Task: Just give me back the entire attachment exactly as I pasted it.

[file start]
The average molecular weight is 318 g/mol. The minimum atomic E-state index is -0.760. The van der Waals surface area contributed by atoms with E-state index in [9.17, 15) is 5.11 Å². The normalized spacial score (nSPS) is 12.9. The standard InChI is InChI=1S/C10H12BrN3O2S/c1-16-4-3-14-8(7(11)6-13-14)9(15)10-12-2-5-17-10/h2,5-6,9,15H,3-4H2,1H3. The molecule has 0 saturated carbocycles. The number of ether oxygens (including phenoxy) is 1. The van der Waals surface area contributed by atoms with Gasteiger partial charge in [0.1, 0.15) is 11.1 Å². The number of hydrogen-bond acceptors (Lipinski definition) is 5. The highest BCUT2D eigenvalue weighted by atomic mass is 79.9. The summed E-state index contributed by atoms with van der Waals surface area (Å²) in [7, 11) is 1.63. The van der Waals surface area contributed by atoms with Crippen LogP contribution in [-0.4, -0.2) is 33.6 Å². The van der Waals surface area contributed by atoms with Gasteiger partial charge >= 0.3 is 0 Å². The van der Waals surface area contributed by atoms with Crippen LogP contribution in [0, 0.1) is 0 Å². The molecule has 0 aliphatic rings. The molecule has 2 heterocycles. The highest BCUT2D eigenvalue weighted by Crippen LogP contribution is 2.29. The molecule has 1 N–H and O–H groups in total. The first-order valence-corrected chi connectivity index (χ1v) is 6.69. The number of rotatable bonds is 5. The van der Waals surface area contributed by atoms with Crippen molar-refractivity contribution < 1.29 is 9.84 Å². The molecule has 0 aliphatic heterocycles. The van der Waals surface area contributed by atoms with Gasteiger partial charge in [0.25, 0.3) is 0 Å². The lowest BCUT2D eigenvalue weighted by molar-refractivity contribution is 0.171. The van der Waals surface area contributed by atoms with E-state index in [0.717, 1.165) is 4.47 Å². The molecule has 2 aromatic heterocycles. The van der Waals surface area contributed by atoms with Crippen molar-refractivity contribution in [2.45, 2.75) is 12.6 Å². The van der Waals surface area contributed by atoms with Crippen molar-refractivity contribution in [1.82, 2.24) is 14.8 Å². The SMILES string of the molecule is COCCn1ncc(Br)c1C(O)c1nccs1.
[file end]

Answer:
The average molecular weight is 318 g/mol. The minimum atomic E-state index is -0.760. The van der Waals surface area contributed by atoms with E-state index in [9.17, 15) is 5.11 Å². The normalized spacial score (nSPS) is 12.9. The standard InChI is InChI=1S/C10H12BrN3O2S/c1-16-4-3-14-8(7(11)6-13-14)9(15)10-12-2-5-17-10/h2,5-6,9,15H,3-4H2,1H3. The molecule has 0 saturated carbocycles. The number of ether oxygens (including phenoxy) is 1. The van der Waals surface area contributed by atoms with Gasteiger partial charge in [0.1, 0.15) is 11.1 Å². The number of hydrogen-bond acceptors (Lipinski definition) is 5. The highest BCUT2D eigenvalue weighted by atomic mass is 79.9. The summed E-state index contributed by atoms with van der Waals surface area (Å²) in [7, 11) is 1.63. The van der Waals surface area contributed by atoms with Crippen LogP contribution in [-0.4, -0.2) is 33.6 Å². The van der Waals surface area contributed by atoms with Gasteiger partial charge >= 0.3 is 0 Å². The van der Waals surface area contributed by atoms with Crippen LogP contribution in [0, 0.1) is 0 Å². The molecule has 0 aliphatic rings. The molecule has 2 heterocycles. The highest BCUT2D eigenvalue weighted by Crippen LogP contribution is 2.29. The molecule has 1 N–H and O–H groups in total. The first-order valence-corrected chi connectivity index (χ1v) is 6.69. The number of rotatable bonds is 5. The van der Waals surface area contributed by atoms with Crippen molar-refractivity contribution < 1.29 is 9.84 Å². The molecule has 0 aliphatic heterocycles. The van der Waals surface area contributed by atoms with Gasteiger partial charge in [0.25, 0.3) is 0 Å². The lowest BCUT2D eigenvalue weighted by molar-refractivity contribution is 0.171. The van der Waals surface area contributed by atoms with E-state index in [0.717, 1.165) is 4.47 Å². The molecule has 2 aromatic heterocycles. The van der Waals surface area contributed by atoms with Crippen molar-refractivity contribution in [2.45, 2.75) is 12.6 Å². The van der Waals surface area contributed by atoms with Crippen molar-refractivity contribution in [1.82, 2.24) is 14.8 Å². The SMILES string of the molecule is COCCn1ncc(Br)c1C(O)c1nccs1.